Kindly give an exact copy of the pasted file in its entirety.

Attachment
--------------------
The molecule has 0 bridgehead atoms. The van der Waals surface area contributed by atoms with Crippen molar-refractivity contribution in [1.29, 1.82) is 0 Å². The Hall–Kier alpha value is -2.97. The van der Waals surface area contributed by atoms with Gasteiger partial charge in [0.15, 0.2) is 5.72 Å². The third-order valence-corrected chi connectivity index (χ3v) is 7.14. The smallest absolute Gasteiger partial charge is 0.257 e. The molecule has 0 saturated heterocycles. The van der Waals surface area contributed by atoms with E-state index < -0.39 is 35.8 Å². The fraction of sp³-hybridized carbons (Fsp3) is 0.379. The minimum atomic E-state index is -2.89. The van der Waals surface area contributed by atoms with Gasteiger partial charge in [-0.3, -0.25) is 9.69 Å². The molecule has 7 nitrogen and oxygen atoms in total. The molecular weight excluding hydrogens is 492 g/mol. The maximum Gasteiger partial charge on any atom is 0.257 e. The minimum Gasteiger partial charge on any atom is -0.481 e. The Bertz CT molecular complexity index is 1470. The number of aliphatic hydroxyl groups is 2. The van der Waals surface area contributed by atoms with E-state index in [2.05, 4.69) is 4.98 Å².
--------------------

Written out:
The molecule has 0 bridgehead atoms. The van der Waals surface area contributed by atoms with Crippen molar-refractivity contribution in [1.29, 1.82) is 0 Å². The Hall–Kier alpha value is -2.97. The van der Waals surface area contributed by atoms with Gasteiger partial charge in [0.15, 0.2) is 5.72 Å². The third-order valence-corrected chi connectivity index (χ3v) is 7.14. The smallest absolute Gasteiger partial charge is 0.257 e. The molecule has 0 saturated heterocycles. The van der Waals surface area contributed by atoms with E-state index < -0.39 is 35.8 Å². The fraction of sp³-hybridized carbons (Fsp3) is 0.379. The minimum atomic E-state index is -2.89. The van der Waals surface area contributed by atoms with Gasteiger partial charge in [-0.3, -0.25) is 9.69 Å². The molecule has 7 nitrogen and oxygen atoms in total. The molecular weight excluding hydrogens is 492 g/mol. The maximum Gasteiger partial charge on any atom is 0.257 e. The minimum Gasteiger partial charge on any atom is -0.481 e. The Bertz CT molecular complexity index is 1470. The number of aliphatic hydroxyl groups is 2. The van der Waals surface area contributed by atoms with E-state index in [2.05, 4.69) is 4.98 Å².